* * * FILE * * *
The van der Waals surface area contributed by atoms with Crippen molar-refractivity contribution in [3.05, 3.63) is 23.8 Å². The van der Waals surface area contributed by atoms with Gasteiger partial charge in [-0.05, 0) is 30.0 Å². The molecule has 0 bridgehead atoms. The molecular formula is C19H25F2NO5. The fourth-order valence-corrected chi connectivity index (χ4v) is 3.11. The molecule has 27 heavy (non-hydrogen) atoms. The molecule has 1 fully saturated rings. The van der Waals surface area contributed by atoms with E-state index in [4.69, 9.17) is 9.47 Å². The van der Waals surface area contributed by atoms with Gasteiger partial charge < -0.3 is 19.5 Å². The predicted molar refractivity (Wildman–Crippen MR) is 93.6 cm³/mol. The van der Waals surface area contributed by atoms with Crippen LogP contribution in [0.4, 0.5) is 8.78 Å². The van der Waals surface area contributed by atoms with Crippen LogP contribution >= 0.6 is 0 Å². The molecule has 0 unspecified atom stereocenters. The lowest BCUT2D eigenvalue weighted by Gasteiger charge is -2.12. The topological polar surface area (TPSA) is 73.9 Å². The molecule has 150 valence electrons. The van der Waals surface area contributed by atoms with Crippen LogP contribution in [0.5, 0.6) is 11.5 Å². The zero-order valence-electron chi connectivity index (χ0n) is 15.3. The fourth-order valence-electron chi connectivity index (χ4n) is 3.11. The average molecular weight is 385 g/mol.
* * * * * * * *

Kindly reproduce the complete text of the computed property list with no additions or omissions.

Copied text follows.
The van der Waals surface area contributed by atoms with Crippen molar-refractivity contribution in [3.05, 3.63) is 23.8 Å². The van der Waals surface area contributed by atoms with Gasteiger partial charge in [-0.05, 0) is 30.0 Å². The molecule has 0 bridgehead atoms. The molecular formula is C19H25F2NO5. The fourth-order valence-corrected chi connectivity index (χ4v) is 3.11. The molecule has 27 heavy (non-hydrogen) atoms. The molecule has 1 fully saturated rings. The van der Waals surface area contributed by atoms with E-state index in [4.69, 9.17) is 9.47 Å². The van der Waals surface area contributed by atoms with Gasteiger partial charge < -0.3 is 19.5 Å². The predicted molar refractivity (Wildman–Crippen MR) is 93.6 cm³/mol. The van der Waals surface area contributed by atoms with Crippen LogP contribution in [0.4, 0.5) is 8.78 Å². The van der Waals surface area contributed by atoms with Crippen LogP contribution >= 0.6 is 0 Å². The molecule has 0 unspecified atom stereocenters. The lowest BCUT2D eigenvalue weighted by Gasteiger charge is -2.12. The topological polar surface area (TPSA) is 73.9 Å². The molecule has 150 valence electrons. The van der Waals surface area contributed by atoms with Crippen LogP contribution in [0.5, 0.6) is 11.5 Å². The zero-order valence-electron chi connectivity index (χ0n) is 15.3. The fourth-order valence-electron chi connectivity index (χ4n) is 3.11. The average molecular weight is 385 g/mol.